Council at-large hopefuls take questions at Roxbury forum

City council at-large candidates discussed issues important to senior citizens during a forum held last Thursday in the Charles Street African Methodist Episcopal (AME) Church in Roxbury. Katie Trojano photo

The eight finalists in the at-large city council election addressed issues specific to the city’s seniors last Thursday at a forum in the Charles Street African Methodist Episcopal (AME) Church in Roxbury.

Saying that “seniors matter, and we are the most vulnerable population,” the moderator, Russell “Russ” Ashton, the president of the Massachusetts Senior Action Council (MSAC), which sponsored the event, invited council members to ask questions of incumbents Michelle Wu, Annissa Essaibi-George, Michael Flaherty, and Althea Garrison and challengers Alejandra St. Guillen, Julia Mejia, Erin Murphy and David Halbert— were in attendance.

The first question was raised by Linda Freeman of Roxbury, who is concerned about the number of homeless in the city.

Flaherty answered that the city “can and must do more” to address homelessness. “This council, working with our mayor, has supported a number of programs and initiatives to help on the affordable housing side and to address homelessness,” he said. “Our hope is that by increasing the linkage formula we’re able to create more opportunities, supporting SROs [Single Room Occupancy], tenant protections, and line items in our city’s budget.”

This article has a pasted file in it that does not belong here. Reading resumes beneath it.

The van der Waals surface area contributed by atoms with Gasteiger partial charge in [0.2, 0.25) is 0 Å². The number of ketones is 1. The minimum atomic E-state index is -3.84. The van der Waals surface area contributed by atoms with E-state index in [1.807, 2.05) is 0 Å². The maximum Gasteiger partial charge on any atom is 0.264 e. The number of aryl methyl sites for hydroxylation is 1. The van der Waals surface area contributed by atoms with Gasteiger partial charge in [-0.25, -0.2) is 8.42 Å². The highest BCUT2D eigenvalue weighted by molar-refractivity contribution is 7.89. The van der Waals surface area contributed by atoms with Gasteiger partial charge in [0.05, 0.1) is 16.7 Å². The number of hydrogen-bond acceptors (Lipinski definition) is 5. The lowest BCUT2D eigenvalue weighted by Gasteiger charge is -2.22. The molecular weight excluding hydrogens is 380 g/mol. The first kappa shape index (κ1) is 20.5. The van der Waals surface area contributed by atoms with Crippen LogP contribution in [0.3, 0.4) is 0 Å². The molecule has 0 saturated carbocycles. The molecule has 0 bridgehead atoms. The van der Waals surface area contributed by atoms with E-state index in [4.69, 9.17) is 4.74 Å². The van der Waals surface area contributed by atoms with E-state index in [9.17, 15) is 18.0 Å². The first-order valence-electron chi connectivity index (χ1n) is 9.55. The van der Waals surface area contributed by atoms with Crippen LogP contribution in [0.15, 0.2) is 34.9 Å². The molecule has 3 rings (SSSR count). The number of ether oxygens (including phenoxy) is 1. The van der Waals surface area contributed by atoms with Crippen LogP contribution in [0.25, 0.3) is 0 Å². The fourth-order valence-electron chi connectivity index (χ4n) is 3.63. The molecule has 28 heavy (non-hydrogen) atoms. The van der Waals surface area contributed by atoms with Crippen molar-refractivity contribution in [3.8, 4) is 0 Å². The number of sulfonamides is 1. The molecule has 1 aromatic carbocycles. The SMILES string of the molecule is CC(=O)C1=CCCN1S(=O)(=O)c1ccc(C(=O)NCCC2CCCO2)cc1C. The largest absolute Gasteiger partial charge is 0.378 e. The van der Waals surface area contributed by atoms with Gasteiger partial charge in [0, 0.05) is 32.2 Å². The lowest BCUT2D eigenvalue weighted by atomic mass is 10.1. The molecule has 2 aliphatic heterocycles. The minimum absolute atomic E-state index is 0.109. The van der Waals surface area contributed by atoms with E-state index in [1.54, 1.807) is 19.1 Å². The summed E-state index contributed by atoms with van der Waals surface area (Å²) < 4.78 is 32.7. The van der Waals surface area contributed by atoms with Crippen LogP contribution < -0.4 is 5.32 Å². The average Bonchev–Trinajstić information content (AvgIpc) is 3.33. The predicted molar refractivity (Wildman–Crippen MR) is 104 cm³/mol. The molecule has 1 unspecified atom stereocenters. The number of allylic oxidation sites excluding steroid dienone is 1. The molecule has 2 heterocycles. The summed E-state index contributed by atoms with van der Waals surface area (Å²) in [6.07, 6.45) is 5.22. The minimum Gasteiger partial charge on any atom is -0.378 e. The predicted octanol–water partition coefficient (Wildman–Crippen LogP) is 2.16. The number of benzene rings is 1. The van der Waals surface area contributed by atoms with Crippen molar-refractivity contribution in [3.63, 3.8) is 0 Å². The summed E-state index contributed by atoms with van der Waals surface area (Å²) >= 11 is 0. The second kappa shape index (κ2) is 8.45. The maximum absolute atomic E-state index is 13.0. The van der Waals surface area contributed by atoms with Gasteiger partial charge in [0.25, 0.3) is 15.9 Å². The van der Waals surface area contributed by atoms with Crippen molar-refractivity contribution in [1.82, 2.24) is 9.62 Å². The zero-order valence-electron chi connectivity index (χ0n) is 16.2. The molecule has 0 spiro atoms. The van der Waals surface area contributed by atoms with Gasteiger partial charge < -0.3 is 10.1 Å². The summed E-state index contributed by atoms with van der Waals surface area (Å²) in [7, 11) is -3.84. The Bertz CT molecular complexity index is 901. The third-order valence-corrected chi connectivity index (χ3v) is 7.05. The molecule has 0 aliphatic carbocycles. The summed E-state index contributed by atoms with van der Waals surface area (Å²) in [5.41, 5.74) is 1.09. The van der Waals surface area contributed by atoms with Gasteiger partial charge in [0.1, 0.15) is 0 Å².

Said St. Guillen: “When we talk about housing, we need to talk about the multi-faceted servicing that needs to go along with that; it’s not just putting a roof over someone’s head. We have to think about the circumstances that put them in that position in the first place.” 

Halbert replied that he “stands behind” the Housing First movement. “We have to use it as a platform to bring people the services they need,” he said. “But we also have to think that people shouldn’t have to get to the place of being homeless in order to get those services. We should be doing everything we can to make sure that we’re being proactive.”

He also said that he would look to increase homeownership in the city, calling it “one of the best ways to stabilize and prevent homelessness.” 

Mejia said that she “likes the idea” of Housing First, and would pursue it further. “We’ve been having the same conversation and expecting the same results,” she said. “What I’m proposing is that we look at the Inclusionary Development Policy (IDP), and I’m pushing for 50 percent instead of [the current] 13 percent for each affordable housing project.”

Murphy agreed with the other candidates, saying that “we shouldn’t wait for people to become homeless before we begin addressing this crisis.” She also said that she would look at freezing home taxes for seniors as a step toward being proactive. 

Wu said that she “fully supports” Housing First and how Boston is already implementing facets of it. “Many of our emergency shelters are already starting to use that model like Pine Street Inn, which already has more transitional housing beds than they do overnight emergency beds,” she said. “Investing in a person, investing in their value and giving them stability pays off in the long-run.”